Delegating to the user as a last resort
Mobility, security and networks: three factors which when combined still lead far too many companies to give up on trying to back up their laptop fleets and delegate it to their users, with little or no instructions or follow-up. Yes, you read it right: to their users. This is real life. I am sure you can imagine what happens to the USB sticks and other portable hard drives that “secure” these computers…
Figure 2 – The limits of a backup policy “delegated” to users
Criteria for choosing a backup solution adapted to laptop fleets
Several parties are usually involved when it comes to choosing a solution to protect the company’s laptops. Implementing the optimal strategy requires taking into account all their expectations without neglecting any of them.
Checklist of choices
The following checklist ensures that a backup solution is appropriate for protecting the laptop fleet of a company:
- Enabling to work on the move regardless of the network and without requiring user or administrator intervention.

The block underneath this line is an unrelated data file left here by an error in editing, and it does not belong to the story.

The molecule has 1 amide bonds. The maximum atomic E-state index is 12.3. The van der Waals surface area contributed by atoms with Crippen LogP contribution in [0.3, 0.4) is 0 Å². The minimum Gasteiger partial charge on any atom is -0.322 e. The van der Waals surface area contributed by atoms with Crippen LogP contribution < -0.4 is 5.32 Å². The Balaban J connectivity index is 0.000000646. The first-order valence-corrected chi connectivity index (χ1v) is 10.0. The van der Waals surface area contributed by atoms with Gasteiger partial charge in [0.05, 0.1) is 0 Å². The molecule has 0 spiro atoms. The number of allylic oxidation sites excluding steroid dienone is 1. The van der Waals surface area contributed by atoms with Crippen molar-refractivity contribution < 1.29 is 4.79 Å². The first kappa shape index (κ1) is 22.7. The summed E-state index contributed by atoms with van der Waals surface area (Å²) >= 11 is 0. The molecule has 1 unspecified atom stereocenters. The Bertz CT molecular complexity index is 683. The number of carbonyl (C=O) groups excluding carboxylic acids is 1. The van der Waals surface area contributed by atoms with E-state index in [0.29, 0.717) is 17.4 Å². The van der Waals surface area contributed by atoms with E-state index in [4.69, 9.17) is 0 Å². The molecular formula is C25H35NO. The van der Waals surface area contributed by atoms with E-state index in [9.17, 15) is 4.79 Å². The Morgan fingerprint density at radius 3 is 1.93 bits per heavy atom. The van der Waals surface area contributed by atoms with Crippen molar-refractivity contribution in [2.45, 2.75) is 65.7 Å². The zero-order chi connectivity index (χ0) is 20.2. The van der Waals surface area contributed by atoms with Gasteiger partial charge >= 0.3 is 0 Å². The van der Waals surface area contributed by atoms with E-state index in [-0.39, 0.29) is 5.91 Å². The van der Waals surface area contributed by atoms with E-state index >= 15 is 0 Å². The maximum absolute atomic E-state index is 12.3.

- Enabling to work continuously, without imposed time slots, in a discreet and transparent manner for the user: it should avoid interruptions but must clearly indicate any alerts.
- Quick to deploy and configure.
- Easy to monitor / supervise: incidents and missed backups must be visible and reported.
- Fast and simple restoration to be carried out directly by the actual user. The administrator should not be solicited for this type of routine operations.
- Complete protection: files and operating system protection to enable the reconstruction of a replacement computer in a single consolidated step.
- Restoring files using a secure web interface from anywhere in the world.
- Economical in the volume of files to be transmitted to the server via the network.
- Economical in central storage by managing repeated files across several laptops.
- Encrypting backup communications and authenticating by SSL certificate.
Lina, the admiral of your laptop fleet
- Automated backup:
Backups are performed automatically and transparently for the user. Configuration is also automated through protection profiles predefined by the administrator.
- Continuous backup:
Modifications of computer data are detected in real time. Depending on the criticality of the data, Lina allows you to set the cursor for sending data to the server from a continuous flow to a frequency of once a day.
- Backup in deduplicated block mode:
In order to optimize disk storage and network bandwidth, every file created or modified is split into small blocks. Only new blocks are sent to the server, in small quantities.
- Network / CPU optimisation: